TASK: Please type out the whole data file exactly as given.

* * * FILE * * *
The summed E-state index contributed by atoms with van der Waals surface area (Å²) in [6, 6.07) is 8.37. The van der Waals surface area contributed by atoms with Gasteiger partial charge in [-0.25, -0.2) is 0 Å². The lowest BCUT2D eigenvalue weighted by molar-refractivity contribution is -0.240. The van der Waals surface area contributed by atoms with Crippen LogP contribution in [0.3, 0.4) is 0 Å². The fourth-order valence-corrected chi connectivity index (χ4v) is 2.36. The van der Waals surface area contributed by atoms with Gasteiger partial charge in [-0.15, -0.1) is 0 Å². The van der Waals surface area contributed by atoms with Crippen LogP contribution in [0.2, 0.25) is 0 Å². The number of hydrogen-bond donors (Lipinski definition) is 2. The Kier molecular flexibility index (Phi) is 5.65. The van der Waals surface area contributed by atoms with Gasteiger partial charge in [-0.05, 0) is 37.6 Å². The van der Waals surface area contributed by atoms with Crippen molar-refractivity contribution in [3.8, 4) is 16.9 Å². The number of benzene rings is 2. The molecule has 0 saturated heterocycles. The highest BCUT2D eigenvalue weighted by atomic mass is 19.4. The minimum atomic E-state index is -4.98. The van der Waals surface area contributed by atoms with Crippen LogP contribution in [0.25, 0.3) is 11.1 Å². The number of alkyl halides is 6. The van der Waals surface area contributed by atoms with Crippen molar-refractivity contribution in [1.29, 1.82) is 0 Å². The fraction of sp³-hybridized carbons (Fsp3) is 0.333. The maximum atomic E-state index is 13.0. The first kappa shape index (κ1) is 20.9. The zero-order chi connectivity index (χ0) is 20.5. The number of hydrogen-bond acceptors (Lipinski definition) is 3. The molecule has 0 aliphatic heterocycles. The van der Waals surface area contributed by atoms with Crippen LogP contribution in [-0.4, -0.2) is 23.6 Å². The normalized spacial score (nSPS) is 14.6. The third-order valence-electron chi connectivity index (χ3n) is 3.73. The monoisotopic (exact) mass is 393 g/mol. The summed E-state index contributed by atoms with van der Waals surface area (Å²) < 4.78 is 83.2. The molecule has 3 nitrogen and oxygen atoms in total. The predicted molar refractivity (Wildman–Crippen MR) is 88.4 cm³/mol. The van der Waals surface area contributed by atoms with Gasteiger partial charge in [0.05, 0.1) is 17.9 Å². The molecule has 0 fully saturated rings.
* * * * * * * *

The summed E-state index contributed by atoms with van der Waals surface area (Å²) in [6, 6.07) is 8.37. The van der Waals surface area contributed by atoms with Gasteiger partial charge in [-0.25, -0.2) is 0 Å². The lowest BCUT2D eigenvalue weighted by molar-refractivity contribution is -0.240. The van der Waals surface area contributed by atoms with Crippen LogP contribution in [0.3, 0.4) is 0 Å². The fourth-order valence-corrected chi connectivity index (χ4v) is 2.36. The van der Waals surface area contributed by atoms with Gasteiger partial charge in [-0.15, -0.1) is 0 Å². The van der Waals surface area contributed by atoms with Crippen LogP contribution in [0.2, 0.25) is 0 Å². The number of hydrogen-bond donors (Lipinski definition) is 2. The Kier molecular flexibility index (Phi) is 5.65. The van der Waals surface area contributed by atoms with Gasteiger partial charge in [-0.05, 0) is 37.6 Å². The van der Waals surface area contributed by atoms with Crippen molar-refractivity contribution in [3.8, 4) is 16.9 Å². The number of benzene rings is 2. The molecule has 0 saturated heterocycles. The highest BCUT2D eigenvalue weighted by atomic mass is 19.4. The minimum atomic E-state index is -4.98. The van der Waals surface area contributed by atoms with Crippen LogP contribution in [0.25, 0.3) is 11.1 Å². The number of alkyl halides is 6. The van der Waals surface area contributed by atoms with Crippen molar-refractivity contribution in [1.29, 1.82) is 0 Å². The fraction of sp³-hybridized carbons (Fsp3) is 0.333. The maximum atomic E-state index is 13.0. The first kappa shape index (κ1) is 20.9. The zero-order chi connectivity index (χ0) is 20.5. The number of hydrogen-bond acceptors (Lipinski definition) is 3. The molecule has 0 aliphatic heterocycles. The van der Waals surface area contributed by atoms with Crippen LogP contribution in [-0.4, -0.2) is 23.6 Å². The normalized spacial score (nSPS) is 14.6. The third-order valence-electron chi connectivity index (χ3n) is 3.73. The monoisotopic (exact) mass is 393 g/mol. The summed E-state index contributed by atoms with van der Waals surface area (Å²) < 4.78 is 83.2. The molecule has 3 nitrogen and oxygen atoms in total. The predicted molar refractivity (Wildman–Crippen MR) is 88.4 cm³/mol. The van der Waals surface area contributed by atoms with Gasteiger partial charge in [0.05, 0.1) is 17.9 Å². The molecule has 0 fully saturated rings.